Homes: Farmhouse chic
Jim and Angie Walsh had a rough time when they first moved into their old farmhouse north of Potomac.
Story: Christine Walsh
Photos: Rick Danzl
Jim and Angie Walsh had a rough time when they first moved into their old farmhouse north of Potomac. During that bitter-cold December, the plaster walls in the home built in 1912 were crumbling and had to be repaired. “I wouldn’t wish that job on my worst enemy,” Jim Walsh said. “It took about a year to get it all livable again,” Angie Walsh added.
Still, there was something about the house. “From the time we moved in, we felt like this was home,” Angie Walsh said.
Since that time, the Walshes have added onto and modernized the house. Outside there is a huge swimming pool and a deck, and Angie Walsh enjoys landscaping with flowers.
Lewis and Kate Messner were the home’s original owners. Lewis Messner was a doctor, whose office was in what is now the entryway, but at that time was on the side of the house. Jack and Anne Prillaman, businesspeople who owned a Potomac car/implement dealership, moved into the home in 1939 and owned it until the Walshes bought it in 2010.
Anne Prillaman had a 7-by-9-foot window installed. “It’s a nice window to look out,” Angie Walsh said.
The home is decorated with antiques with a bit of a modern twist. “I like to decorate with things that mean something to me,” Angie Walsh said.
One sign on the wall bears the names of Jim and his father, Burdette Walsh, and used to be on one of their grain trucks when they farmed together. Two framed aerial photos depict the homestead where they now live in the early 1970s and more recently. Photos on the walls throughout the home tell the story of family members throughout the years. The Walshes’ son, Adam, is the third generation of the family to farm. Jim’s grandfather worked in a cereal plant at Paris, Ill.
Angie Walsh is a retired second-grade teacher, which is evidenced by many of the home’s decorations. Displayed are two letters from the same student – one he wrote to express his appreciation for her as a second-grader, and the other he wrote to thank her as he was going off to college at Eastern Illinois University.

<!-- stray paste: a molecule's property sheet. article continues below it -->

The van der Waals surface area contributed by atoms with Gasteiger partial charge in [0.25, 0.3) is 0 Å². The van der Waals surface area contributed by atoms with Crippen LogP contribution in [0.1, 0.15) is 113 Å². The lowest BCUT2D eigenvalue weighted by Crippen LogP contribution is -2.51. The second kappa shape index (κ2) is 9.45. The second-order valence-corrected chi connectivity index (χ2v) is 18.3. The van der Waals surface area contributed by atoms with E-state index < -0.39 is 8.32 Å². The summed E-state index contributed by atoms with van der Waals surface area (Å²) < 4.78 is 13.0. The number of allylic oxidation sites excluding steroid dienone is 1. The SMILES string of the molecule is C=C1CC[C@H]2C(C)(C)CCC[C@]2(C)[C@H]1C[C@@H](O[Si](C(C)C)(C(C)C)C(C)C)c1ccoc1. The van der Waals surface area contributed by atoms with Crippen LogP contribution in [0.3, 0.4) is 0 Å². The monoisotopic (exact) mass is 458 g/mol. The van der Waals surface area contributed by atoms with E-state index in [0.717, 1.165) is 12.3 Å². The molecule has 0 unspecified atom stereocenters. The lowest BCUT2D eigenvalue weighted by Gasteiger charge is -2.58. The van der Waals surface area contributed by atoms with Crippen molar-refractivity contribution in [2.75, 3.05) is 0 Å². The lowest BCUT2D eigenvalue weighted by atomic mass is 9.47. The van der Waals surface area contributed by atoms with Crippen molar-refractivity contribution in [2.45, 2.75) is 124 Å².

The Walshes knocked out some walls to open up the area between the kitchen and the living room, creating one large space. They had a green shag carpet removed to reveal the original oak floor.
One of the home’s most unique furnishings is a kitchen island made from an old square grand piano that Anne Prillaman bought from a funeral home. The Prillamans had three sons; one named Tom was married to a woman named Jean who passed away in the midst of remodeling. As a tribute to her, the Walshes covered the back of the piano island with the sheet music for the parlor song “Jeanie with the Light Brown Hair.”
The largely glass porch gets a lot of solar heat, so on cooler days the Walshes leave the door open and let it heat the rest of the home.
The living room has a table that Jim Walsh made from a wheel from one of his father’s wagons and has corn and soybeans in the center of it, under glass.
The office has a window that used to be in the kitchen. A valance at the top was created from bedrails that the Walshes found in the attic. The walls’ farm decorations include a bill of sale from a farm sale, a photo with a coon dog and the house from the dairy farm where Burdette Walsh once lived.
The master bedroom has a gas fireplace that the Walshes’ cat, Shirley, enjoys warming herself in front of. A door was switched to make more of a master bathroom. What was originally a sewing room was changed into a laundry room and a guest bathroom with a beach theme. A linen closet that was painted white was stripped to reveal the wood beneath. Angie Walsh’s great-aunt’s brass bed sits in a guest room with a nature theme. A vintage window serves as a collage-style frame to display various kinds of leaves in the divided panes of glass.
One of Angie Walsh’s most treasured furnishings is a cradle built by her great-grandfather, Jacob Klein, in 1876. It has held generations of babies in her family, and she even made a small plaque for it to explain its history.
One of the home’s most unusual features is a basement bomb shelter with doors that open in, which Jack Prillaman added. Prillaman, who had been a tail gunner during World War II, even had flak jackets and bunk beds in the concrete-reinforced cinder block shelter; a safe there is too heavy to be moved, and the Walshes don’t know if there’s anything inside.
Both of the Walshes’ children are grown and out of the house, so it’s just Jim and Angie living in the large farmhouse. “It’s amazing how much of the house we live in,” Angie said.
Jim Walsh said the home’s many windows are one of his favorite parts about it. “We have a view, no matter what room we’re in,” he said.
Jim Walsh gives credit to Eric Rademacher of Gifford for designing the kitchen and to Stan Remole and Dave Carter of Potomac for all of their carpentry work on the home. “They’re craftsmen,” he said.